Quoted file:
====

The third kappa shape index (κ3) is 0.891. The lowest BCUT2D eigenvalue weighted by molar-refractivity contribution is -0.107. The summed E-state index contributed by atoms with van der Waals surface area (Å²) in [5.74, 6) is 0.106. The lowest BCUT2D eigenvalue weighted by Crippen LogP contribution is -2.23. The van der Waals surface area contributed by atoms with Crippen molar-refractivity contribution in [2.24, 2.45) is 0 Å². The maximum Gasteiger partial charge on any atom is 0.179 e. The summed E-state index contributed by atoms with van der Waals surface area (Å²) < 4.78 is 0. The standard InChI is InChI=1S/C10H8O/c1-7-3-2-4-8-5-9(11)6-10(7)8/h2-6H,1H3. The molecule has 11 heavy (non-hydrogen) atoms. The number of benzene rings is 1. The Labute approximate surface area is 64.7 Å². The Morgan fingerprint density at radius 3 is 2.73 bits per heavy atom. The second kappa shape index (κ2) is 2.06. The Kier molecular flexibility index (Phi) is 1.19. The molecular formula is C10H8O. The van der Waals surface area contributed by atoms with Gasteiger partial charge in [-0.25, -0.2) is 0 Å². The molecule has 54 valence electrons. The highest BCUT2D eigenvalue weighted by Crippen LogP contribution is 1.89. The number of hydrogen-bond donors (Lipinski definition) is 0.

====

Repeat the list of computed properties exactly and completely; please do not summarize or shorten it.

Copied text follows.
The third kappa shape index (κ3) is 0.891. The lowest BCUT2D eigenvalue weighted by molar-refractivity contribution is -0.107. The summed E-state index contributed by atoms with van der Waals surface area (Å²) in [5.74, 6) is 0.106. The lowest BCUT2D eigenvalue weighted by Crippen LogP contribution is -2.23. The van der Waals surface area contributed by atoms with Crippen molar-refractivity contribution in [2.24, 2.45) is 0 Å². The maximum Gasteiger partial charge on any atom is 0.179 e. The summed E-state index contributed by atoms with van der Waals surface area (Å²) < 4.78 is 0. The standard InChI is InChI=1S/C10H8O/c1-7-3-2-4-8-5-9(11)6-10(7)8/h2-6H,1H3. The molecule has 11 heavy (non-hydrogen) atoms. The number of benzene rings is 1. The Labute approximate surface area is 64.7 Å². The Morgan fingerprint density at radius 3 is 2.73 bits per heavy atom. The second kappa shape index (κ2) is 2.06. The Kier molecular flexibility index (Phi) is 1.19. The molecular formula is C10H8O. The van der Waals surface area contributed by atoms with Gasteiger partial charge in [-0.25, -0.2) is 0 Å². The molecule has 54 valence electrons. The highest BCUT2D eigenvalue weighted by Crippen LogP contribution is 1.89. The number of hydrogen-bond donors (Lipinski definition) is 0.